WHEN trying to decide the difference between a restaurant and a café, a few words kept coming up ‘small’, ‘informal’, ‘cheap’, while a restaurant is ‘formal’ and ‘service orientated’.

...thali dishes are made to be scooped, shoved and sometimes slurped into the mouth with abandon

None of this explains how McDonald’s gets to count as a restaurant (even Maccy Ds agrees - it tried to get itself classified as a supermarket for tax purposes a few years back). My rule of thumb is that if you could imagine a bunch of new mums bonding over lattes and lactation issues there, then it’s a café. It you feel like rolling rather than walking home after eating there, it is probably a restaurant.

Chapati Café is the exception to my rule. It definitely ticks all the small/cheap/informal boxes, but I don’t expect to see the locals doing a coordinated breastfeed over rice and three (then again, it is in Chorlton). It’s a small joint that seems to have sprung up in someone’s conservatory. The décor is basic, but clean, light and airy with cheerful pops of colour. It’s spiritual cousins are Northern Quarter's This ‘n’ That and its brethren the now sadly defunct Chennai Dosa in Stretford, only of course with its own Chorlton touches.

SnacksSamosa snacks

Chapati Café is also quite cheap, filling a hole in the otherwise pretty well-stuffed Chorlton eating scene. It’s certainly informal, serving a selection of thali dishes that are made to be scooped, shoved and sometimes slurped into the mouth with abandon.

A thali is both name of the actual eating dish, and the general style of eating. The stainless steel serving tray, not unlike something you might find in a prison, is the thali, but the whole informal meal is also a thali. In the Chapati Café version you get three curries (either all meat, all veg or a combo, ranging from £4.95-£6.95), either rice or chapatti and a salad that is more decorative than useful with plenty of homemade chutneys on the side. The curries change daily but regularly reoccur. Chapati Café is also very popular as a takeaway, either that or the deliveroo guy has a serious crush on the girl behind the counter.

We ordered a full set of curries, some mystery items that were only labelled as ‘snacks’ (to be fair, there was a distinction made between ‘meat snacks’ and ‘veggie snacks’ so that cleared everything up), a couple of poppadoms and a couple of cobras (£3 each). There was also small bottles of wine on offer, as well as the usual pops, teas, coffee and chai.

As for the important stuff (main image), the lamb navsari was cooked on the bone and melting tender, infused with cumin, cardamom, clove and chilli, it was well spiced without being too fiery. The chicken hasapoor (not a name I’d heard of before) was a delicate yet warming dish. The aubergine was my absolute favourite, rich, oily, smoky with paprika, I probably could have eaten a whole thali just of that.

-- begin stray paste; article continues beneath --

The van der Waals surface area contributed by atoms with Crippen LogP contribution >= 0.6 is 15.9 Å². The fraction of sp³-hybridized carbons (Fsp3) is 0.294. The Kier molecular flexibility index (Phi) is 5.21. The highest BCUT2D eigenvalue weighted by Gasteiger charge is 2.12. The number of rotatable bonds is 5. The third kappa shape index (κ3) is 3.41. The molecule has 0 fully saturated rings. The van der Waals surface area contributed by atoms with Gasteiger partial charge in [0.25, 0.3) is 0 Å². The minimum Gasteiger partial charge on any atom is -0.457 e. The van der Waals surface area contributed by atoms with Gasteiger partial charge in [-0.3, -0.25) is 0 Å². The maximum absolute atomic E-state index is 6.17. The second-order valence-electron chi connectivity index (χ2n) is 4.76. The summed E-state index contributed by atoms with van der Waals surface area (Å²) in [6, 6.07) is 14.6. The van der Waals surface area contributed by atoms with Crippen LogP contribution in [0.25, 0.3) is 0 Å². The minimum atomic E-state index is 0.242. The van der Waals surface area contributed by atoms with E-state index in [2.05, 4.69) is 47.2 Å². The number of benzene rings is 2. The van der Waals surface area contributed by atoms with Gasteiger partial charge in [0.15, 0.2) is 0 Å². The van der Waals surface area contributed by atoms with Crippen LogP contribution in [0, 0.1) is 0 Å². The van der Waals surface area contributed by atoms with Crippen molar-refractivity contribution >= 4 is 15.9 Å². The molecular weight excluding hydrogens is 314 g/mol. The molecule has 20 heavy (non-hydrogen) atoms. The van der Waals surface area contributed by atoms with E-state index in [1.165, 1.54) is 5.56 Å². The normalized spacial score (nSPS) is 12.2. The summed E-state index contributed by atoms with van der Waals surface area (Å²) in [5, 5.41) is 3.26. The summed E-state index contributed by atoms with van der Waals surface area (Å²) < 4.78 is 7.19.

Meat tray:Meat tray: aubergine, lamb, chicken
Veggie trayVeggie tray: masoor, dal, potatoes

The veggie tray included a ‘potatoes’ curry that fell just short of blowing my head off, and a tasty masoor (lentil dal) where the lentils held their shape nicely without being hard or chewy. In contrast, the third element was a gentle, slightly wet dal that advertised itself as made from pigeon peas, which I found out later is another name for the oily split pea called toor dal. As you can tell, it was the odd ingredient that made the lasting impression over the actual dish itself.

As for the sides and sundries, the poppadums were speckled with cumin seeds, not that I could taste them, as the overlarge crisp was incredibly salty (drink more beer). The homemade chutneys were good – the chilli was especially sizzling, but my personal favourite was the sweet-sour tamarind. The mysterious snacks turned out to be samosas (meat, £3 for four, veg £2.50 for four), the veggie one being the stand-out as I could really taste some lemony-coriander flavours in among the usual suspects. The potato vaada (£2.50 for four) was a bit forgettable but made a handy medium for getting extra curry into one’s mouth. The chicken pop was the only real failure - very dry and tough to eat.

.Lush brownie

There weren't really desserts available as such, except for, and I suspect this is quite unusual in the rice-n-three world, a ruddy good brownie (made by Lush Brownies). Very fudgy and rich, it was studded with cardamom and pistachio, which lifted it above the average brownie to something quite delicious.

So, Chapati Café is a fine place for a properly satisfying meal whilst fulfilling your more traditional café needs... which may or may not include coordinated breastfeeding.

Chapati Café, 496B Wilbraham Road, M21 9AS.

Rating: 13/20

Food: 7/10 (Lamb 7, Chicken 7, Aubergine 8, Potatoes 6, Lentils 7, Dal 5)

Atmosphere: 2.5/5

Service: 3.5/5

PLEASE NOTE: All scored reviews are unannounced, impartial, paid for by Confidential and completely independent of any commercial relationship. Venues are rated against the best examples of their type: 1-5 saw your leg off and eat it, 6-10 stay in with Netflix, 11-12 if you're passing, 13-14 good, 15-16 very good, 17-18 excellent, 19-20 pure quality

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